Converted Foxhunter: How Did We Get Here?

Farrier Scott Shiminski and his wife Alison are former foxhunters turned eventers who are now proud members of the Jessica Bortner-Harris Eventing Team. Scott and his horse, The Big O, completed their first recognized event this past weekend at Full Gallop Farm's June Horse Trials, and he kindly sent in the story of how it all began. Many thanks to Scott for writing, and thanks for reading!

Scott Shiminski and The Big O. Photo by Duncan Moody. Scott Shiminski and The Big O. Photo by Duncan Moody.

I am a 47-year-old farrier and former foxhunter turned eventer. So how did I get here? I have ridden horses on and off my whole life, receiving my first broken wrist at the ripe old age of 5 while on a trail ride, the first day of a family vacation. I have been hooked ever since.

Growing up I was always told that horses were too expensive. I picked up rides here and there with the parents of school friends, who would have preferred I had thrown the baseball or rode bikes with them. I visited my uncle’s Standardbred training facility, where my grandfather was the night watch. I begged for every campground that we visited to have riding stables.

My parents obliged as much as they could. Mom took grandpa and I to “Breakfast at Belmont,” and we visited Uncle John after he moved to the Saratoga area to watch his horses run.

As I grew up, my opportunities to ride grew further and further apart. I joined the U.S. Marine Corps at the end of high school, and after 18 months in Okinawa, I was transferred to Albany, Georgia, where I purchased my first horse for my 20th birthday gift to myself.

Tontos Jewel was a registered Paint 2-year-old filly who had been out in a pasture since she was foaled. She was working cow horse stock, and I was green! With the help of a few local friends, we broke and trained her. That was by far the easiest thing I had ever done. She made breaking look like child’s play. We went to a few team penning events, rode in parades and put many miles in the woods trail riding.

After two years in Albany, my tour with Uncle Sam was over, and I moved back to Long Island. Shortly after arriving home, I realized that I could not afford to ship her back and treat her the way she deserved to be treated. I made a heartbreaking decision to offer her for sale.

After several years at home, I married Alison, my wife of now 20 years. We leased a few horses, went back to team penning and trail riding. After two years of marriage, Alison got accepted to the Wake Forest University Physician Assistant program, and we headed back south to North Carolina.

After Alison completed school, she asked me if I wanted to go back to school. After some time I took her up on that offer and attended farrier school in Martinsville, Virginia. While apprenticing with Ted Whitfield, whose clients included many hunter/jumpers, I realized I did not know enough about their discipline to serve them well. So I took lessons at one of our shoeing barns, and before we knew it we were buying horses again.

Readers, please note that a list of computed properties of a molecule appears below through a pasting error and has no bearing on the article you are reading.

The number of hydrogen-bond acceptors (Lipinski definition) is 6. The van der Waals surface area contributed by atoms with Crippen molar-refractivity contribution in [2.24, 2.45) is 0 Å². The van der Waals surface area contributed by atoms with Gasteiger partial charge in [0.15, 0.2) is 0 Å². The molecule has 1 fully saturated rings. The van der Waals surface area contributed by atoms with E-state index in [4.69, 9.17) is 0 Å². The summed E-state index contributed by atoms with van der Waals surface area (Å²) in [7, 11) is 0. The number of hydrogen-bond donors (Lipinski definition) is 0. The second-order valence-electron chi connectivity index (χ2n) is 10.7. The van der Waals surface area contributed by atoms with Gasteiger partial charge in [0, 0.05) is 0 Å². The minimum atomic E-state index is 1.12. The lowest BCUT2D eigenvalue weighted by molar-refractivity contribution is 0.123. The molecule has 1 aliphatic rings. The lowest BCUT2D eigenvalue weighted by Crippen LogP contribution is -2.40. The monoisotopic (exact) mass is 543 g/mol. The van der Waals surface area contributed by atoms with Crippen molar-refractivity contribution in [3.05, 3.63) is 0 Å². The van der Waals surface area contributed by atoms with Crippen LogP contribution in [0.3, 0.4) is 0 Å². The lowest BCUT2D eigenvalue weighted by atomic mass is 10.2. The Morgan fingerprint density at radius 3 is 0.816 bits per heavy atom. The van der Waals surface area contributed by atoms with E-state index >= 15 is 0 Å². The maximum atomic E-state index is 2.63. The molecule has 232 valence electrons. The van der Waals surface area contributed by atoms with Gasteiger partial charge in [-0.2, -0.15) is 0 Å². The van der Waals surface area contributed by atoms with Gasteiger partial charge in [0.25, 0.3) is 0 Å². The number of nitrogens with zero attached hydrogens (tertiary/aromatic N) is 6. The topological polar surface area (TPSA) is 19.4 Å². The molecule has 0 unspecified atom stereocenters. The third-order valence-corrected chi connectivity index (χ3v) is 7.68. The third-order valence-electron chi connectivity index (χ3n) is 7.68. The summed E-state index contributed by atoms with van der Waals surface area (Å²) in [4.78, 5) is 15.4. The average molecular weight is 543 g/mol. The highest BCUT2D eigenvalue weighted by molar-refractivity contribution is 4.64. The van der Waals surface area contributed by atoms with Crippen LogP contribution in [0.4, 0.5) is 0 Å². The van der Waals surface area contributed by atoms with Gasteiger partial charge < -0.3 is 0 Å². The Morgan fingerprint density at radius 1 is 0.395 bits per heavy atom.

We had only had our horses a few months when a friend introduced us to hunter paces at the local kennels. In just a few short rides, we were hooked. We joined Yadkin Valley Hounds later that year and hunted with them until they closed. During our time at YVH, we learned to go fast, hang on and stay out of the huntsman’s way. Eventually we tried our hand at whipping in and really enjoyed it. While hunting with YVH we were introduced to Jessica Bortner-Harris who was helping a fellow hunter with a green horse.

After the closing of YVH, we were somewhat at a loss for what to do with our horses. We leased them to a riding program for awhile and worked on our golf game. We also competed in some local triathlons, where I got the bug to try an Ironman. After three Ironman 70.3 (half-Ironman distance) races, I found a void that could only be filled by riding.

In March of this year, we were re-introduced to Jessica Bortner-Harris, who we had previously met while hunting with YVH. Jessica had taken on student at Sunnybrook Farm, where we have boarded for the last seven years. It didn’t take long for us to jump back in the saddle.

Jessica had her work cut out for her, but she was up for the challenge. We have come so far in just three and a half months. Jessica got us through one horse trial and a combined test early this spring, and we had our sights set on Full Gallop Farm June Horse Trials this past weekend.